4. If they have nothing to hide it should be open to view 24/7 356 days a year, after all it is our money there spending!

    1. To quote Wirral Council’s Monitoring Officer in a letter about when I exercised my rights under the audit last year which you can read at the end of that blog post:

      “The request for those documents did impose a considerable strain on the officers who were required to locate and copy those contracts after redacting commercially sensitive and personal information from those documents in accordance with the requirements of the Data Protection Act 1998 and Article 8 of the European Convention on Human Rights. Article 8, as you may know, requires a public authority to show respect for a persons private life and not to interfere with that right except as is in accordance with the law and is necessary (amongst other things) in the interests of the economic wellbeing of the country or for the protection of the rights and freedoms of others.

      I should emphasise that the non-redaction of the personal pension information was not intentional. The information was overlooked amongst the thousands of page of the documentation which you had requested under Section 15 of the ACA. The difficulties were compounded by the short timescales permitted by Regulation 9 of the Accounts and Audit (England) 2011 to produce the documents you had requested that related to the accounts of the Council also by the sickness absence of one of the Council’s officers who was dealing with your request.”

      In other words, from a council perspective they don’t regard three weeks as long enough to do the above, they don’t like the fact that unlike a FOI request it can’t be turned down on cost grounds and once again their view of “commercial sensitivities” is used as a trump card against the public’s right to know how they’re spending our money.

      In relation to the “personal information” bit, s.15 of the ACA requires them to get the auditor’s permission if they want to use this as an excuse not to reveal anything other than staff details. So if they had been following the letter of the law (as they redacted personal information without asking the auditor for their agreement as the legislation requires) there would have been less of a “considerable strain” and presumably more information released to the public domain.

  5. G’day John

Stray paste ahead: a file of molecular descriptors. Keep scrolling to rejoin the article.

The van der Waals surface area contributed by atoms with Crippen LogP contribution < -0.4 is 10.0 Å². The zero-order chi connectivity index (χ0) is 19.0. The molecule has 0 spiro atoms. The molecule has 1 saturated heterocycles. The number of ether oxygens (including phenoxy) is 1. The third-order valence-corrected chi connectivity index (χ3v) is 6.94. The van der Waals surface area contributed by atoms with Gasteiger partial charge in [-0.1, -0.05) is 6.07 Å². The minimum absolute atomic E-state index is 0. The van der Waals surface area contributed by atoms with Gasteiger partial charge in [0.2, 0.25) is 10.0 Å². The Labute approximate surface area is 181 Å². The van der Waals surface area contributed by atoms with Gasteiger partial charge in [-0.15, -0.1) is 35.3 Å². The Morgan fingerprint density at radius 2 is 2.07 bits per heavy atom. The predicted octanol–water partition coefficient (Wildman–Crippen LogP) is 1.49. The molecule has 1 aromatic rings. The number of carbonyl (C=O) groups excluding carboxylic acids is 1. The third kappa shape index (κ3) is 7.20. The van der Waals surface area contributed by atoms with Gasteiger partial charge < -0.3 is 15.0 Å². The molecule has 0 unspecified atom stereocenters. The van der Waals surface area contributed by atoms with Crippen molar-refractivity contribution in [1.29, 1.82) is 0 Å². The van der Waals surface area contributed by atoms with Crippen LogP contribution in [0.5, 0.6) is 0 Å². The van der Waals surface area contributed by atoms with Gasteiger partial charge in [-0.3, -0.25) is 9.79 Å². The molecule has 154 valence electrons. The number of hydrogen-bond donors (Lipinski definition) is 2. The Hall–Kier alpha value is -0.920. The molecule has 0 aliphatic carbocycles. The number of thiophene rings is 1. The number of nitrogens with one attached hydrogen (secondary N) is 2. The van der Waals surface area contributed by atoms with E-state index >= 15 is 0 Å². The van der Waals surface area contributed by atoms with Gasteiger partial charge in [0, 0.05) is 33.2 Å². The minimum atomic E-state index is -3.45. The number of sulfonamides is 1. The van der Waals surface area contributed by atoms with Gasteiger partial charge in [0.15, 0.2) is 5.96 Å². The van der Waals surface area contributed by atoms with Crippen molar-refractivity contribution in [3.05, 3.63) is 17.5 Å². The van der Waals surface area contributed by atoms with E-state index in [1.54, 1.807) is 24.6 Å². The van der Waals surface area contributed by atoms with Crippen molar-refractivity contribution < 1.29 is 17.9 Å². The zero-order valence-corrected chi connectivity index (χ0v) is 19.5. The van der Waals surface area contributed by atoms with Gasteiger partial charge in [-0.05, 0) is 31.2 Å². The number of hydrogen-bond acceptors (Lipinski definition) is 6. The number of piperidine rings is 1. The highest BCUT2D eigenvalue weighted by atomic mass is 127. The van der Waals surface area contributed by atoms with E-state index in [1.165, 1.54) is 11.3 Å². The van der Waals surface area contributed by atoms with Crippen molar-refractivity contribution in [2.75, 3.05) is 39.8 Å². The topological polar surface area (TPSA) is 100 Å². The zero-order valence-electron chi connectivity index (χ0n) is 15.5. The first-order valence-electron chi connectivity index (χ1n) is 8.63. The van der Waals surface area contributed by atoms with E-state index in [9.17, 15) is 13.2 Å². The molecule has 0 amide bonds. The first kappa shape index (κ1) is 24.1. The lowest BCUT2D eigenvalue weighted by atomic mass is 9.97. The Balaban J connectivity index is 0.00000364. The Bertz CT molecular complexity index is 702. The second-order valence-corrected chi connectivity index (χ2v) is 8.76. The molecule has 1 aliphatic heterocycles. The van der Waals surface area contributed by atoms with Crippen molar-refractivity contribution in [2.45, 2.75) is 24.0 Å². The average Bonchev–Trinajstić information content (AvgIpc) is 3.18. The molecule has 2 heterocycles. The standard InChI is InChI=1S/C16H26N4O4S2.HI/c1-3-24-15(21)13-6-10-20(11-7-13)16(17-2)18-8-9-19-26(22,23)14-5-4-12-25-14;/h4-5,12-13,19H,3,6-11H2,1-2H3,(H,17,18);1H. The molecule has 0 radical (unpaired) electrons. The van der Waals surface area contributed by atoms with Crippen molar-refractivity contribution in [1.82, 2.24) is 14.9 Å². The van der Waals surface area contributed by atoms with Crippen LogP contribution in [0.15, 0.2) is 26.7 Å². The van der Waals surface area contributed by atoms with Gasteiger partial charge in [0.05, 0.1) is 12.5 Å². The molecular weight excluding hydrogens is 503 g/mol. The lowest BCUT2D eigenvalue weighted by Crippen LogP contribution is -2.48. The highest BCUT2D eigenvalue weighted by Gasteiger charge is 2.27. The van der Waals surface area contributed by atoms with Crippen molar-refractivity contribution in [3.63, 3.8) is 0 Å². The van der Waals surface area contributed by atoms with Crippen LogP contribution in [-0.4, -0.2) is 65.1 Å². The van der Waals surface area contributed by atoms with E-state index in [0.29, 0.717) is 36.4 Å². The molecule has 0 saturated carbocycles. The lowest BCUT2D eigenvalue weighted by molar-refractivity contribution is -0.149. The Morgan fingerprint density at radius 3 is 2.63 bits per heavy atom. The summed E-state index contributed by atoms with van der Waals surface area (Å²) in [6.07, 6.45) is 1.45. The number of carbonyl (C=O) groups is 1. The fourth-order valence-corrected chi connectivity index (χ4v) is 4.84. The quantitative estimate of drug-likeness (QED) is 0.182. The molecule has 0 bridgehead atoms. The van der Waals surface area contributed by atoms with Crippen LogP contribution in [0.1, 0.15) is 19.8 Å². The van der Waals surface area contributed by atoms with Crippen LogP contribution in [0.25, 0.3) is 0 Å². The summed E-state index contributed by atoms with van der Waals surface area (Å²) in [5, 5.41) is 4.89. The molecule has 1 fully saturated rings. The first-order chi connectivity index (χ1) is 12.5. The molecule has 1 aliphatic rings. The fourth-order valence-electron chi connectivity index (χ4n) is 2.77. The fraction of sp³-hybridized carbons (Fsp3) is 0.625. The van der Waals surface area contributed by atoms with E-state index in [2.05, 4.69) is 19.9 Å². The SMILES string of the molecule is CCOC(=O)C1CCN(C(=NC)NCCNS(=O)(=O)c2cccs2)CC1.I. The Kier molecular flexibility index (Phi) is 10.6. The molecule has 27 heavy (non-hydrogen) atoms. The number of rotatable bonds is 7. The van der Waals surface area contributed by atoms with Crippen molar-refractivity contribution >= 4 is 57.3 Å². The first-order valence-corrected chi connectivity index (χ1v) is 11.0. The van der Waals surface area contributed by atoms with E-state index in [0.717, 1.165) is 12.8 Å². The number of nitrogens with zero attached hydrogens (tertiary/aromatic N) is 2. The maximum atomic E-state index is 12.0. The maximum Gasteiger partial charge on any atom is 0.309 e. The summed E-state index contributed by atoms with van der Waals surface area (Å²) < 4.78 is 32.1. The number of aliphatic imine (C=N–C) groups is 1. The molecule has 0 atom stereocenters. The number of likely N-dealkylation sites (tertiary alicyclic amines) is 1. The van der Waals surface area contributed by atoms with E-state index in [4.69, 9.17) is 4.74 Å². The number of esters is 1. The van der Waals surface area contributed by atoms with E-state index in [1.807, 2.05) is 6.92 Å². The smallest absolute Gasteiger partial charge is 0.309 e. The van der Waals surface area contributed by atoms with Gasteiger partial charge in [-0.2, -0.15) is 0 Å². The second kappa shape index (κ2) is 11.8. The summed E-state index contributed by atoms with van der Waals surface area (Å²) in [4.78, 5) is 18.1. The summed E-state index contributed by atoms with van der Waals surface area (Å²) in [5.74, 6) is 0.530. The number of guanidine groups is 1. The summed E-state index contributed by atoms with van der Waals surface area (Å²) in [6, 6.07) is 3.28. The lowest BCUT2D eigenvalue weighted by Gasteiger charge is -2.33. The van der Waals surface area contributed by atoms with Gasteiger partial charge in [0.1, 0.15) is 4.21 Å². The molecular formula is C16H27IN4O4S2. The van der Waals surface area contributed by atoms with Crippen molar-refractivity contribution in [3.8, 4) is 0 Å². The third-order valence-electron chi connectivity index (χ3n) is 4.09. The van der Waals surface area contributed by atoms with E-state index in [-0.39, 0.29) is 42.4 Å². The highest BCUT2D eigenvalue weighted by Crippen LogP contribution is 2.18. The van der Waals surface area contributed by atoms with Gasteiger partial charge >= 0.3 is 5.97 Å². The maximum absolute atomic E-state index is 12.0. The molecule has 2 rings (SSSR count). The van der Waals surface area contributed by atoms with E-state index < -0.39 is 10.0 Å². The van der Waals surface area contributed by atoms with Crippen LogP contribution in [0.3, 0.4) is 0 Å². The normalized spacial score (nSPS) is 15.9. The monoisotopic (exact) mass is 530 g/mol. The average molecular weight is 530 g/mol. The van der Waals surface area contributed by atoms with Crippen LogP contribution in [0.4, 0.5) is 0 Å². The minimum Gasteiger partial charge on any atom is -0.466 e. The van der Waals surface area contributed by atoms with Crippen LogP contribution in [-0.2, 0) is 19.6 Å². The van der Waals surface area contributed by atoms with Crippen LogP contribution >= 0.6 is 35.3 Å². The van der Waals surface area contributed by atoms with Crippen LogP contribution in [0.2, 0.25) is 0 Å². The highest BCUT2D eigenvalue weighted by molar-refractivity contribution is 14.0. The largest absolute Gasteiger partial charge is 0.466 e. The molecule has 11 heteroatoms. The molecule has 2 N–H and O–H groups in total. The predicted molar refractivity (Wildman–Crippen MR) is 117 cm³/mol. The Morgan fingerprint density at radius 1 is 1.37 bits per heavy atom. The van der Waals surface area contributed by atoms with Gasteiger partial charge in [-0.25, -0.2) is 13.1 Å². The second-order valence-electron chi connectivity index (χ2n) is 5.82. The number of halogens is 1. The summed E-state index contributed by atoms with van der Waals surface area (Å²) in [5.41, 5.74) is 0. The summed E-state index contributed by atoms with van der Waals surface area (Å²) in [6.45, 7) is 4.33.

The way I see it John if Grant Thornton don’t push on demanding action from the recommendations in their reports about Wirral “Funny” Bizz and DCLG appears to be an impotent toothless tiger it is obviously up to the workers to do something about the could’t give a shit abusive senior officers and councillors within the dump with The Staircase to Hell.

    Most improved in Britain ha ha ha.

    Best fantasy crazy golf courses maybe.

    Did you see the tiny crowd at the Open playoff John the game is dying and there were apologies about the inconvenience to the town in the awards ceremonies.

    The awards were actually for winning not spin doctoring, Wirral should try it.

    The workers that really care about their living standards and Wirral generally should speak up on brilliant sites like yours and Wirral Leaks, anonymously if need be, because the local propaganda sheet and the rubbish paper from over Kev and Stella’s Stagnant Wirral Waters do not say what it is really like.



    1. Thanks for that. I notice the Wirral Globe closed comments on Emma Degg’s departure and erased the comments already made.

      I thought unions were supposed to be the body to stand up for workers’s rights?

      The problem is at Wirral Council, whether it’s a junior worker writing a letter to the local newspaper and using their own name about something embarrassing, or a parent complaining that a well loved special school is earmarked for closure, many people won’t put their name out there in the public domain out of fear. Fear of losing their job and not being able to keep food on the table and a roof over their family’s head or fear that their political campaigning will result in people taking it out on their own children.

      For some odd reason (even though I always try to convince people otherwise) some people think I am a councillor.

      I’m just what used to be called an investigative journalist (which is why I prefer court reporting more than political reporting).

      The trouble is investigative journalism is a dying art these days as it requires a lot of persistence and persevering (oh and an ability to know when you’re being spun a line too).

  6. G’day John

    I fully understand what you are saying John as I was down to the last £3.06 of my overdraft yesterday till “Highbrow” lent me £25.

    Since I blew the whistle to Adderley and Basnett on Wirral “Funny” Bizz just over four years ago I have not found a days paid work since.

    They have probably earned over half a million quid defending Wirral “Funny” Bizz knocking off about £2,000,000.00.

    Would I be either of them?

    No effing way.

    I would rather not live in a society like that.

    They really are scumbag lowlifes and I don’t know how anyone can talk to them let alone work for them.

    They have had about £250,000.00 of your council tax money spent by their colleagues defending criminality that they are fully aware of.

    I wonder why they keep him on and have not given him the big pay off.

    I suppose because no one would want him but more importantly if DCLG ever do anything they will need a deluded fantasist to blame for all the shit.



    Ps If anyone does have to speak to them, please, for me, give them a smile a nod and a wink like what “The Pretend Friend” does indicating that you know all about them and Wirral “Funny” Bizz.

    1. Eventually DCLG will have to release the report as Mr Hobro is very persistent in his FOI requests.

      However even if ICO issued a decision notice for it, I’m sure DCLG would either come up with another reason to withhold it or appeal ICO’s decision to an Information Tribunal.

      Weirdly, if a public body appeals an ICO decision notice, only the public body and ICO are parties and the original requester is merely informed of the tribunal’s decision and doesn’t (unless they appealed to) have a right to take part in its deliberations.